A trip to Arlington National Cemetery

Arlington National Cemetery

A sign at Arlington National Cemetery clearly reads, ” Silence and Respect.”

While I roamed Arlington National Cemetery on a day in late June, I took in my surroundings. People around me were sweating more water than they were drinking; animal sightings were rare as I suspected they were taking refuge from the scorching sun.; the clouds were hardly noticeable.

A bus carrying students from the National Student Leadership Conference came to a forceful halt, letting out a whining breath of steam. We had arrived at one of the Washington area’s most recognizable landmarks: Arlington National Cemetery.

First stop on the tour: John F. Kennedy’s grave. Students filed off the bus and darted towards the Eternal Flame. I tried to snap a decent picture but failed on account of the huge mob crowded around the flame. As a result, I stepped back and snapped a few shots of the crowd.

While peaking through my viewfinder, I noticed a girl leaning over, tying her shoe on a low wall that clearly said “Do Not Touch Wall.” I rolled my eyes. Behind me I heard low muffled screaming, so I turned my camera in that direction. I saw a teenager bobbing his head along to whatever mainstream pop song was blasting from his iPod. My eyebrows knit together in frustration, but I brushed it off and headed back to the bus.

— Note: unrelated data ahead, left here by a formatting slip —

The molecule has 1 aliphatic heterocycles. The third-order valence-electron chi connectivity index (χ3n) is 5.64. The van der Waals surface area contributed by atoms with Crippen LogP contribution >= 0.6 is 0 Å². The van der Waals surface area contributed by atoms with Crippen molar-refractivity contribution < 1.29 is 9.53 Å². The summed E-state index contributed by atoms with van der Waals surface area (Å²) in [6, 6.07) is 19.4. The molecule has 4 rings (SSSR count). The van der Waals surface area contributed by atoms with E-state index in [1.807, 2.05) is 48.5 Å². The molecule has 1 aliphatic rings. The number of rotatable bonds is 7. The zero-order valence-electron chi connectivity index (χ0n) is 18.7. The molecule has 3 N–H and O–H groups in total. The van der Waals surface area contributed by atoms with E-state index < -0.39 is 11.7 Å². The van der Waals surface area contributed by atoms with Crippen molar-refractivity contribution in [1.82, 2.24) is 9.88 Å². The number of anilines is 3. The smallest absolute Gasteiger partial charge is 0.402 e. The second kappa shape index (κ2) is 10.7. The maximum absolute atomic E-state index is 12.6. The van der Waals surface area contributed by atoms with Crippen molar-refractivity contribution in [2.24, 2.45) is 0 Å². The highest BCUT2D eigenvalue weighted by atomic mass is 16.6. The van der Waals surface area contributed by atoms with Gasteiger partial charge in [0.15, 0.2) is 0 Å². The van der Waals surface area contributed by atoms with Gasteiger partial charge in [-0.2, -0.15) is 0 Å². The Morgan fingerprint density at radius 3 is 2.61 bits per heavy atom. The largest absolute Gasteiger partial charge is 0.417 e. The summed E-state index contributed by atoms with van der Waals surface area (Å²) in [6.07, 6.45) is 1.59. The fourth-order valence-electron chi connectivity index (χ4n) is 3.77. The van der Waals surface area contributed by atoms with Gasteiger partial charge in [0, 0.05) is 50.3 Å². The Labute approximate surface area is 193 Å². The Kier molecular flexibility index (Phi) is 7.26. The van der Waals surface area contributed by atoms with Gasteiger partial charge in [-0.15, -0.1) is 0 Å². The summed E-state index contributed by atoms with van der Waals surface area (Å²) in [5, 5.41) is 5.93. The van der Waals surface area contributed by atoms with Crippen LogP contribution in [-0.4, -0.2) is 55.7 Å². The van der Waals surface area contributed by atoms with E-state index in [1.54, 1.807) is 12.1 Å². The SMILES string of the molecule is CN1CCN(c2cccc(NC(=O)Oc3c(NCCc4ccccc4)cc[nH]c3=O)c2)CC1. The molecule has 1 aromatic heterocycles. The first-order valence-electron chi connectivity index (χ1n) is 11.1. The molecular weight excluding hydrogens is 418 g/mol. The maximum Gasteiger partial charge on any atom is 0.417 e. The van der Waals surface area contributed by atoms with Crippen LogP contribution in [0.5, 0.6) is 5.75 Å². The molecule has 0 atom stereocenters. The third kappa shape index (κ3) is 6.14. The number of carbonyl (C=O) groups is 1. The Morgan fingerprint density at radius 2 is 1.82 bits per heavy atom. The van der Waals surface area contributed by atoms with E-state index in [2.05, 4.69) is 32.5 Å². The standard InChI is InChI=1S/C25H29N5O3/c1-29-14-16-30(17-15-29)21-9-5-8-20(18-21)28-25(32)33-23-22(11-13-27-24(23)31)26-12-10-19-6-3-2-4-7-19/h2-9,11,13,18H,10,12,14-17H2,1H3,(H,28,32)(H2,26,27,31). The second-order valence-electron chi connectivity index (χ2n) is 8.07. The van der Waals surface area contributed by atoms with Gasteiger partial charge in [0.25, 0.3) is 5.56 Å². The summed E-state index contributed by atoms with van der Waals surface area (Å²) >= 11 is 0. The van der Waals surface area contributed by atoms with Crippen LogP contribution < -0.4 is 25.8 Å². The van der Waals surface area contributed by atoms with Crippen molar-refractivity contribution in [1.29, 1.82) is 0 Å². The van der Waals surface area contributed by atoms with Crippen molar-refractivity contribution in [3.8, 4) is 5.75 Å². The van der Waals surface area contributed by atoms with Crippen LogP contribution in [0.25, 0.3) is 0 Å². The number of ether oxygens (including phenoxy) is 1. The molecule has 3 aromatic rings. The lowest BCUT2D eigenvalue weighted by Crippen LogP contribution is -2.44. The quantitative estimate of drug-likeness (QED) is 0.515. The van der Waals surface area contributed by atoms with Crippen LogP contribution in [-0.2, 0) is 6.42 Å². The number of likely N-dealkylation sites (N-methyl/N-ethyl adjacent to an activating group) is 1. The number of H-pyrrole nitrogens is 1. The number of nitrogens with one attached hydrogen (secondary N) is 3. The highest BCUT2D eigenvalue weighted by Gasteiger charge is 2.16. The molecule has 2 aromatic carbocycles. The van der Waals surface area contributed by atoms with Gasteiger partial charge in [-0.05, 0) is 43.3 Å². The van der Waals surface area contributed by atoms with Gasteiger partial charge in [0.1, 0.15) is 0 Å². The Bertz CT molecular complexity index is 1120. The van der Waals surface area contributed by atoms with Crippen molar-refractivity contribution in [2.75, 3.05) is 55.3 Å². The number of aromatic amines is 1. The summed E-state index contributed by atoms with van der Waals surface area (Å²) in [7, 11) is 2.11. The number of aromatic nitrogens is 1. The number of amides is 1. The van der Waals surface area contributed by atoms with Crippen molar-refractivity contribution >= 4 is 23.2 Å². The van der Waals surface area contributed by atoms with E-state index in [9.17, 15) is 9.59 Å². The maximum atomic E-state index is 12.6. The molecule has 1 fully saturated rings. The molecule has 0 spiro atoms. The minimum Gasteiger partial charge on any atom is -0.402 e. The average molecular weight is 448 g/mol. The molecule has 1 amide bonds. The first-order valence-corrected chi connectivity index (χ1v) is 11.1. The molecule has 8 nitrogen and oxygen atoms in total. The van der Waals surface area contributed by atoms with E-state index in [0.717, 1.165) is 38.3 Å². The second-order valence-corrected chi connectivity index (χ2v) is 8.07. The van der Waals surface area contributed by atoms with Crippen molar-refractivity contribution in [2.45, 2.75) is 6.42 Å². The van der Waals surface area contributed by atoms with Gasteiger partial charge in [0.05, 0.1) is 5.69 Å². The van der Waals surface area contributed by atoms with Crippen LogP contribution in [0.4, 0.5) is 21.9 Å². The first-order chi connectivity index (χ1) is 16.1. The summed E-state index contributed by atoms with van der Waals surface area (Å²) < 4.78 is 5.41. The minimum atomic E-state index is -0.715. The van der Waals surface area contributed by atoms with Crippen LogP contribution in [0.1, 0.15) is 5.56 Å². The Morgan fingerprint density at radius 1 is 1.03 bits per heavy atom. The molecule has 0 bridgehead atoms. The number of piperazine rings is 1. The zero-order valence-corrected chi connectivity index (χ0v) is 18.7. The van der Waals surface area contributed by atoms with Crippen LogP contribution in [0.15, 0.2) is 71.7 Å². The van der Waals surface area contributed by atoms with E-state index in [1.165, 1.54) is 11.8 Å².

Next stop: Arlington Memorial Theater. Once again I filed off the bus behind everyone. I observed as people rushed in through the archway. There was a throne-like seat at the front of the theater, and of course, everyone had to get a picture in it. I sat down on one of the benches encircling the stage at the front.

I pulled out my camera and snapped a shot of a boy who dared to run across the top of the white marble benches. Nothing had ever really made my jaw drop before that moment. Once I recovered, I noticed my group was making its way to the back side of the memorial where the Tomb of the Unknown Soldier lied.

Unfazed by the armed marching soldier in front of them, some people did not understand the magnitude of the event unfolding before them. One girl loudly chomped on her gum. One man dozed off against a wall. One boy played a game on his Nintendo DS. The soldier finally addressed the crowd to say that the wreath laying ceremony would begin. During the ceremony nothing was audible. Except for the shutters of all the cameras. One specific shutter said, “say cheese.”

Back to the bus. On the final part of the tour our guide pointed out section 60. Buses were not allowed to enter this section because it was where Afghanistan veterans were buried, and families were still grieving there. Noise from the buses would be very disrespectful.

Arlington is the only national cemetery in the United States that represents soldiers from every American war. It has more than 400,000 military veterans, as well as two presidents, buried there. This site deserves respect, and that is why it was confounding to see people being outright rude and inconsiderate to the men and women associated with the cemetery throughout the whole tour.

My tour ended back at the entrance. I reflected on my day. Had I really seen all of that at a cemetery? But disrespect like this is not only seen at Arlington. I have seen it at churches, schools, and in the presence of some very important people. Is disrespect becoming a growing epidemic in society?